Every now and again, we get a little glimpse of just how far human ingenuity has gone.

Quite literally: The above image was taken by a spacecraft travelling through the Solar System while it was at a distance of 251 million kilometres (156 million miles) from Earth – more than the distance between Earth and the Sun by nearly half again.

It was snapped by NASA and the European Space Agency's Solar Orbiter, a mission to study the Sun, on 18 November 2020, while en route to its destination. It joins a burgeoning tradition of photos of Earth taken by instruments far beyond where humans ourselves can venture.

But it's not just Earth in Solar Orbiter's image; Venus and Mars make an appearance, too, 48 million and 332 million kilometres from the spacecraft, respectively. It's a lovely family portrait when you think about it – three rocky planets, so similar in many ways, but so very different from each other – seen through a scientific instrument – the Heliospheric Imager – designed to study the heart of the Solar System.

flyby(ESA/NASA/NRL/Solar Orbiter/SolOHI)

The Solar Orbiter launched in February 2020, and its flight was planned to make several Venus flybys to take advantage of the planet's gravity for a speed boost, a manoeuvre known as a gravity assist. The image of the planets was taken as the Solar Orbiter was moving towards Venus for one of these flybys.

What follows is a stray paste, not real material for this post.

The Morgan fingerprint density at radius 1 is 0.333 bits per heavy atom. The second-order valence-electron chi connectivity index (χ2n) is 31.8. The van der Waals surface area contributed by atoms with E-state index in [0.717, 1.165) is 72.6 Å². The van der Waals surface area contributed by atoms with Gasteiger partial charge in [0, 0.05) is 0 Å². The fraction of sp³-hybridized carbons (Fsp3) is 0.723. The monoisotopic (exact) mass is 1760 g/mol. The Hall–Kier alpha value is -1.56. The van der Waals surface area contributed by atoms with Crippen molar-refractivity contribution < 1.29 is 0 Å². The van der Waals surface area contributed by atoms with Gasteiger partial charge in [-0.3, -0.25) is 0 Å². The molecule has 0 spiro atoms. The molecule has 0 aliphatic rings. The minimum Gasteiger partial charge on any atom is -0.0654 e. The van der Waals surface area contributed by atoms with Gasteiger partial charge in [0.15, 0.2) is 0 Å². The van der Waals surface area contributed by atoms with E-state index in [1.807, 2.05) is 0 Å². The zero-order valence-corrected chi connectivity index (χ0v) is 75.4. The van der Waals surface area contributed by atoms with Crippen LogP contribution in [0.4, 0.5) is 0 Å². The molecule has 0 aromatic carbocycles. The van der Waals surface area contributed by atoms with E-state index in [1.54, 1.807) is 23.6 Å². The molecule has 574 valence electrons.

By the time Solar Orbiter arrives in position around the Sun to start operations in November 2021, it will be swooping far outside the planetary plane to glimpse the Sun's polar regions. This will be tremendously exciting since, due to our vantage point on Earth, we've never directly imaged the Sun's poles.

While it is in transit, the Solar Orbiter is making observations. This helps the Solar Orbiter team back here on Earth calibrate and test the instruments on board, but that data can be used for scientific analysis, too, of planets, of the solar wind, of space weather.

It gives us a little inspiring reminder, too, of the fragility and resilience of our own existence. Such photos always call to mind the words of Carl Sagan, in his 1994 book Pale Blue Dot, of a photo of Earth taken by Voyager 1 on its way out of the Solar System.

"Look again at that dot. That's here. That's home. That's us. On it everyone you love, everyone you know, everyone you ever heard of, every human being who ever was, lived out their lives," he wrote.

"The aggregate of our joy and suffering, thousands of confident religions, ideologies, and economic doctrines, every hunter and forager, every hero and coward, every creator and destroyer of civilisation, every king and peasant, every young couple in love, every mother and father, hopeful child, inventor and explorer, every teacher of morals, every corrupt politician, every 'superstar,' every 'supreme leader,' every saint and sinner in the history of our species lived there – on a mote of dust suspended in a sunbeam."